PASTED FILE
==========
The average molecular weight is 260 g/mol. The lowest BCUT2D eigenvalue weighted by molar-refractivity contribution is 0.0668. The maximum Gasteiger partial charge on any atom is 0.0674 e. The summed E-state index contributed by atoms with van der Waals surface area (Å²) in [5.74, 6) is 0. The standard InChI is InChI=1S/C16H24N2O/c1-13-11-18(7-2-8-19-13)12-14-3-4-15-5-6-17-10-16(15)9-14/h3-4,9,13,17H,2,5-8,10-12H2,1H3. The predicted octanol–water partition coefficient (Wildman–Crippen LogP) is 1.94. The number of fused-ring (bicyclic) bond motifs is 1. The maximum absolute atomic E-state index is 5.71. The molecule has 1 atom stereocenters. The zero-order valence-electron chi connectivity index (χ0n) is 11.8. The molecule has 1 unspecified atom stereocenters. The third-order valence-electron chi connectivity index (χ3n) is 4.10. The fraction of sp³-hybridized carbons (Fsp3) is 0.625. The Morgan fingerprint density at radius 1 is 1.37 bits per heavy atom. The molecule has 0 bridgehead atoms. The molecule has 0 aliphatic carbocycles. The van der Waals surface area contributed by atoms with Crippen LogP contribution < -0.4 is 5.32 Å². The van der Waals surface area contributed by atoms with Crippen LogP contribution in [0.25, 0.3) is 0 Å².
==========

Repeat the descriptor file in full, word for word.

The average molecular weight is 260 g/mol. The lowest BCUT2D eigenvalue weighted by molar-refractivity contribution is 0.0668. The maximum Gasteiger partial charge on any atom is 0.0674 e. The summed E-state index contributed by atoms with van der Waals surface area (Å²) in [5.74, 6) is 0. The standard InChI is InChI=1S/C16H24N2O/c1-13-11-18(7-2-8-19-13)12-14-3-4-15-5-6-17-10-16(15)9-14/h3-4,9,13,17H,2,5-8,10-12H2,1H3. The predicted octanol–water partition coefficient (Wildman–Crippen LogP) is 1.94. The number of fused-ring (bicyclic) bond motifs is 1. The maximum absolute atomic E-state index is 5.71. The molecule has 1 atom stereocenters. The zero-order valence-electron chi connectivity index (χ0n) is 11.8. The molecule has 1 unspecified atom stereocenters. The third-order valence-electron chi connectivity index (χ3n) is 4.10. The fraction of sp³-hybridized carbons (Fsp3) is 0.625. The Morgan fingerprint density at radius 1 is 1.37 bits per heavy atom. The molecule has 0 bridgehead atoms. The molecule has 0 aliphatic carbocycles. The van der Waals surface area contributed by atoms with Crippen LogP contribution < -0.4 is 5.32 Å². The van der Waals surface area contributed by atoms with Crippen LogP contribution in [0.25, 0.3) is 0 Å².